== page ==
We can inspire them

The commencement keynoter was my friend, colleague, and client Kevin Carroll, who is an amazing inspirational speaker and author of “The Red Rubber Ball.” Kevin engages people all over the world on the power of play and creativity, and he never ceases to raise the energy level of whatever room he’s in. Kevin’s life story is like a made-for-TV movie, as he has risen from the poverty of the inner city to tour the world, teaching people to believe in themselves.

Kevin told the graduates, “You are going to impact people’s lives.”  He gave each graduate permission to “chase your dream and be a catalyst — a human agent for change.” He recognized that knowledge and learning is their play—and play is serious business. My guess is that every one of those students was ready to go out and scale a mountain or slay the nearest dragon.

We can offer them advice

Here are a couple pointers from Jan Chindlund, an SLA colleague in the Illinois Chapter. Jan has been mentoring library and information professionals for many years.

1) Look in places that are not so obvious. Information research professionals could be called anything. In fact, there are nearly 2,000 different job titles in the SLA database, so look outside the usual terminology.

Here’s a success story to illustrate this point: Reece Dano, a member of the Oregon chapter, met Jeremy Snell, a South Carolina library school student at the   2009 SLA Conference in Washington, D.C. They talked about Reece’s position as a Information Specialist at Ziba Design in Portland, Oregon, which interested Jeremy as he did not know that this type of job existed.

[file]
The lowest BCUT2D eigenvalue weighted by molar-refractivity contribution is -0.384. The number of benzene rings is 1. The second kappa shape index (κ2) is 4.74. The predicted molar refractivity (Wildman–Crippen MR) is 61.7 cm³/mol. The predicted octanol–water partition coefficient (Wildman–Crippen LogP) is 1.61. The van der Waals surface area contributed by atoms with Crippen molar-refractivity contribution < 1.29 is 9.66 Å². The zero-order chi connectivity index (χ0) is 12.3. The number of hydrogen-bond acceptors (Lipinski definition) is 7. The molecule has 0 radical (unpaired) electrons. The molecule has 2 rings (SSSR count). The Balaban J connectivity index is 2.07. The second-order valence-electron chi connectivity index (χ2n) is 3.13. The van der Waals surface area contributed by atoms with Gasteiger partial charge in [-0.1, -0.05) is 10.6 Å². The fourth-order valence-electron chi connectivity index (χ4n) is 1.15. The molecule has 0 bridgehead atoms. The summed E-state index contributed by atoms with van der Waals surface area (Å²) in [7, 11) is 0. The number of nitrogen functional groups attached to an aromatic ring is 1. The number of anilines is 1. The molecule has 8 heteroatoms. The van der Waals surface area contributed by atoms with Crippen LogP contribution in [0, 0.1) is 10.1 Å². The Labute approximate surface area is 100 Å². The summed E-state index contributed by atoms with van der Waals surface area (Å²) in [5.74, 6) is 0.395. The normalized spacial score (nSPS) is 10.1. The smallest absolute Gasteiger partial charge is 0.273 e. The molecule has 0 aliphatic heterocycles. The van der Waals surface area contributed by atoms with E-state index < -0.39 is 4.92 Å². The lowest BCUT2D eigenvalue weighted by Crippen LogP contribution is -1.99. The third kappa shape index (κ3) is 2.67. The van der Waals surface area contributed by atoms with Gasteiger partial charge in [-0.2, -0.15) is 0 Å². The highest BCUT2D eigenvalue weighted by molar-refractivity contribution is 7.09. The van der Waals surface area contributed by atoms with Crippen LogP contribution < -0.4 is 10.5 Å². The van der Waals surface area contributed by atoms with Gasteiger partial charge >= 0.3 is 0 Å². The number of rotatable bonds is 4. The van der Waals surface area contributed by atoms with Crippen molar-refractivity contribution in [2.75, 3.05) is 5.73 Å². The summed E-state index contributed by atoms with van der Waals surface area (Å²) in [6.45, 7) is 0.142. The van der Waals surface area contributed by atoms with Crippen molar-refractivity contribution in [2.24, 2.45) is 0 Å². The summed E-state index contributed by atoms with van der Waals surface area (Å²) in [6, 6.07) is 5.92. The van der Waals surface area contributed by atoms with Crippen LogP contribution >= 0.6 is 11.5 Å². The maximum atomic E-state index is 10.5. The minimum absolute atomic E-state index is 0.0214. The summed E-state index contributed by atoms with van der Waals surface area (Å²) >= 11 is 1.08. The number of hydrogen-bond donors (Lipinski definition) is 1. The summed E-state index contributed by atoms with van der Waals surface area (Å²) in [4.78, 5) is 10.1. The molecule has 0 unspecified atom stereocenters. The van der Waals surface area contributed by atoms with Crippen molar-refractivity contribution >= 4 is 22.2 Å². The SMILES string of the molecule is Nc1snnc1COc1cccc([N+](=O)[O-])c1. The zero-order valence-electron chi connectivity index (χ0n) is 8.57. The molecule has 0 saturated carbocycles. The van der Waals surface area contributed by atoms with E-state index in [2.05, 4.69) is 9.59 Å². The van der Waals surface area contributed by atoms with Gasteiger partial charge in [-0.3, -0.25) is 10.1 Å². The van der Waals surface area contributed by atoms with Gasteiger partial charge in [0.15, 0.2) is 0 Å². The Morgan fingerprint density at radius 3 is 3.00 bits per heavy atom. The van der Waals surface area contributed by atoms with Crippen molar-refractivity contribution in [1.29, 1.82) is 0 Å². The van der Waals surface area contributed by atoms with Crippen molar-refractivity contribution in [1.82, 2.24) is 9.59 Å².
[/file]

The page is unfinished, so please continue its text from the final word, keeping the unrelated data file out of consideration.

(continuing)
A few weeks later Jeremy applied to several design firms in South Carolina for a research internship. Reece offered this advice: do not sell yourself as a librarian first and foremost, but rather as a multi-dimensional researcher who can leverage the ancient and time-tested skills of library science to add value to retrieving information.

A few weeks later Reece saw that Jeremy was starting his internship at Post No Bills, a design consultancy. To me, that’s proof that participating in SLA — especially early in one’s career — can have a positive impact.

What’s the big insight? As Jeremy told me, “There a lot of other things outside a traditional library that I can do with this degree.  I would not have been exposed to these possibilities without SLA.”

2) Volunteer at an institution or non-profit. You’ll get great experience and they will get to know you, your work habits, and your skill set. It might lead to paying work, or to another opportunity. Build your network!

Here’s a success story to illustrate this point: Dianna Wiggins, a member of SLA’s Illinois chapter, told me that she volunteered at the YMCA headquarters in Chicago two days a week for five months. She learned about the need from a colleague from the Chicago Knowledge Management (KM) group. The work was challenging, but she kept with it. When a position came available at YMCA for a Social Networking Manager, Dianna was in a great position to capitalize on the time she had invested in this relationship. She is now working with the Resource Directors in the field, assessing knowledge-sharing needs for high-risk communities.

As Dianna said simply, “It was worth the wait.” Congrats! Great job title, by the way.

3) Conduct zillions of informational interviews. Always wanted to work with XXX? Call a company in your area that does XXX. Through your SLA network, learn the names of hiring managers in your area and get on their calendar. Conduct yourself with the utmost professionalism, ask insightful questions, and who knows? It could lead to an interview.

And we can get out of their way

Jim Scheppke, the Oregon State Librarian, also attended the Emporia State graduation. I buttonholed him afterwards and talked about the state of our profession. He predicted that the Boomer generation will start to retire in greater numbers as the economy begins to rebound. I asked him if those jobs will become available or will they be lost to attrition? Jim couldn’t say for sure, but he predicted that libraries have more potential than ever, and his “bullish” enthusiasm was catching.

What advice/inspiration/stories do you have for finding and landing jobs?